THRESHOLD SOCIETY NEWSLETTER ~ MARCH 2017
The Most Important Thing I Learned From Our Murshid
~ Shaikh Kabir Helminski
He could have been someone’s grandfather from Sicily, dressed in a three-piece suit, walking with a cane, the bearer of the mischievous yet innocent smile. But, somehow, contained within this merely earthly form was a powerful generator of heart-melting love — a love free of any sentimentality, sanctimony, or possessiveness.
My first encounter with a Sufi Murshid forever changed my idea of what a spiritual master could be. Until that time I had met a number of highly developed human beings from Western and Eastern traditions. I imagined that enlightenment was a state of super awareness, desirelessness, a continual “high.” Not that anyone I met actually embodied that state; but there was the assumption that with enough spiritual practice, which meant sitting still and quiet for long periods of time, supplemented, perhaps, by the continual repetition of some mantra, one would either gradually or suddenly attain such a state.
I was about 17 years old when I left behind religious concepts of doing penance for sins, earning merits through rituals and sacraments, and being rewarded for having dogmatically correct beliefs. By the age of 20, a new universe had opened for me after I had seen through the veil of conventional consciousness, and had a number of experiences of literally ecstatic bliss and white light. But when, at the age of 32, I met a master of love, everything changed for me.
Reflection on February’s theme: A Sufi is not a real Sufi until he (or she) feels a responsibility for all humanity. ~ Sulami
~ Adila Ahmed (UK)
Sulami, otherwise known as Abu AbdurRahman al-Sulami, was born on April 16th 936 C.E. After having been initiated by his father into Sufism (Islamic mysticism) in early childhood he was placed under the tutelage of his maternal grandfather. He took the name Sulami after his mother’s tribe (Sulaym).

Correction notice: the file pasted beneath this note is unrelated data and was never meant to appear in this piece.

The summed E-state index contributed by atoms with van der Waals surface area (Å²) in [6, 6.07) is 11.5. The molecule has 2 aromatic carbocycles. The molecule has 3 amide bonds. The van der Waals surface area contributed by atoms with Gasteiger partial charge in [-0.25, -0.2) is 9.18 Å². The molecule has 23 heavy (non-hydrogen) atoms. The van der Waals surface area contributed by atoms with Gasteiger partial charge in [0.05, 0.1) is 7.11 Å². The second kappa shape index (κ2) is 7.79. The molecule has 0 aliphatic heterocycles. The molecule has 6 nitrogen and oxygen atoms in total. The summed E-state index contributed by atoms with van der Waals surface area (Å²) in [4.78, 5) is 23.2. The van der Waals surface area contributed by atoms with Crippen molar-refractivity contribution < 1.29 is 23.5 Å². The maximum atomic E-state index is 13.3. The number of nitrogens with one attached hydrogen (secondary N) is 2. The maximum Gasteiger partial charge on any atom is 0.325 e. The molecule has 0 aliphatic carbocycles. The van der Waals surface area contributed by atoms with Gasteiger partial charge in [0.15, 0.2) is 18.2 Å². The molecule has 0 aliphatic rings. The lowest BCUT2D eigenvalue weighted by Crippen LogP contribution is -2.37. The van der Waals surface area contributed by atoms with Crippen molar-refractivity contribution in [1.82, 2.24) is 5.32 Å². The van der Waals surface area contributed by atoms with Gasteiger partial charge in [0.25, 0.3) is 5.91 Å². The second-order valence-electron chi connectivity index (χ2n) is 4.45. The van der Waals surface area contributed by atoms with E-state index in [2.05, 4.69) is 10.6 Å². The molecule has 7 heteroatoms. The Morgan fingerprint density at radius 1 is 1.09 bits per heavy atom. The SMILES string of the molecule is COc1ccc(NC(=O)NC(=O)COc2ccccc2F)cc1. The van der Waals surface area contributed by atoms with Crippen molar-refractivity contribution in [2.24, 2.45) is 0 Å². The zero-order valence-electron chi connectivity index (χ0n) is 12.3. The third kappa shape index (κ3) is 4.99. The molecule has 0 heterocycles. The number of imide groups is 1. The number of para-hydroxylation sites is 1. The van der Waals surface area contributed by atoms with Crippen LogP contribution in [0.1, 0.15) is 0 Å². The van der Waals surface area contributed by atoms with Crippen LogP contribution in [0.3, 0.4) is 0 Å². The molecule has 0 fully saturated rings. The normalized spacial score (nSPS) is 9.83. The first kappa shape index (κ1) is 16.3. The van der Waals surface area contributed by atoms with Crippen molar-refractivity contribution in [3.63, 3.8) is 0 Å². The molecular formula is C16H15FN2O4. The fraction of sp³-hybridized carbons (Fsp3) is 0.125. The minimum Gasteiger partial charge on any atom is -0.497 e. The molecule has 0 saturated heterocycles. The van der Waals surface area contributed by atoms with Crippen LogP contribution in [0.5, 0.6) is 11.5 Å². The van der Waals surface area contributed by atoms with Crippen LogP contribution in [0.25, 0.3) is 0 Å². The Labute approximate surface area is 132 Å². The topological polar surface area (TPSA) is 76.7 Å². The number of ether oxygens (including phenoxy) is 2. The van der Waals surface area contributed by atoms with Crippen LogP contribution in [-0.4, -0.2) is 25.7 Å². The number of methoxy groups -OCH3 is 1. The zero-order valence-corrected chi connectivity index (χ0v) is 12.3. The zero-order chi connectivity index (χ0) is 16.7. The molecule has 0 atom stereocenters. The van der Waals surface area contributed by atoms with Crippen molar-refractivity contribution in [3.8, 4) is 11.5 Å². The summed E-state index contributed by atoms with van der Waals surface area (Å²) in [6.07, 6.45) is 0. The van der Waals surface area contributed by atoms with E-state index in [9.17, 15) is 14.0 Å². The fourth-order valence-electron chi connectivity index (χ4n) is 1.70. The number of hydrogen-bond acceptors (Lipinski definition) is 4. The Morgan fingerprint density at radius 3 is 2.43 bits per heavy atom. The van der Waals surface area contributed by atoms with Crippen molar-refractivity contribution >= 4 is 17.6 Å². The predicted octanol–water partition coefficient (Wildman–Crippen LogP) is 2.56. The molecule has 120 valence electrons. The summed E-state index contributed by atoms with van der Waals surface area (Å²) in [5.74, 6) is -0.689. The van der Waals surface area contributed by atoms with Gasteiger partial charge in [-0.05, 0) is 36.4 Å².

Sulami brought us classical texts from the biographies of Allah’s friends, and in so doing introduced us to Futuwwa. Futuwwa is said to be the heroic dimension of sufism.
Sufism, as mentioned above, is the mystical teaching within Islam, traceable to the prophet Mohammed. Sufism requires that its followers cultivate their inner worlds so as to imbue and colour their perceptions and interactions with reality on a journey with the Divine Beloved at its heart.
Futuwwa, often translated as chivalry, is a kind of code of honourable conduct rooted in ethical actions with a noble purpose. A dear teacher of ours who spoke to us about Futuwwa once stated that if our actions are not anchored in ethics and do not in themselves emanate effulgence, they can easily be subverted and may even disguise the most base and coarse intentions; they may spiral into self-obsessiveness, and a kind of tyranny.
I’ve always associated the term chivalry with a code of conduct for men, a tad medieval, knightly, a little bit passé. Of course it is ours to reclaim. It is not gender or time specific, it is for all of us.
Sulami synthesises the orthodox and mystical paths. He helps us bridge what is inwards with what is outward; he gives us a taste of cohesion between social practice and individual practice; worlds which are often fragmented and disparate. In the modern world, the spiritual and the practical tend to exist in separate time and space.
In the end the demands of the outer world can become overwhelming and it is not unusual that people opt out of this work or surrender to believing that cultivating the inner realm is an indulgence and not practical, or in fact a means of abandoning outward life itself. In short, this constant battle becomes too much and time and space can seem disenchanting and even destructive.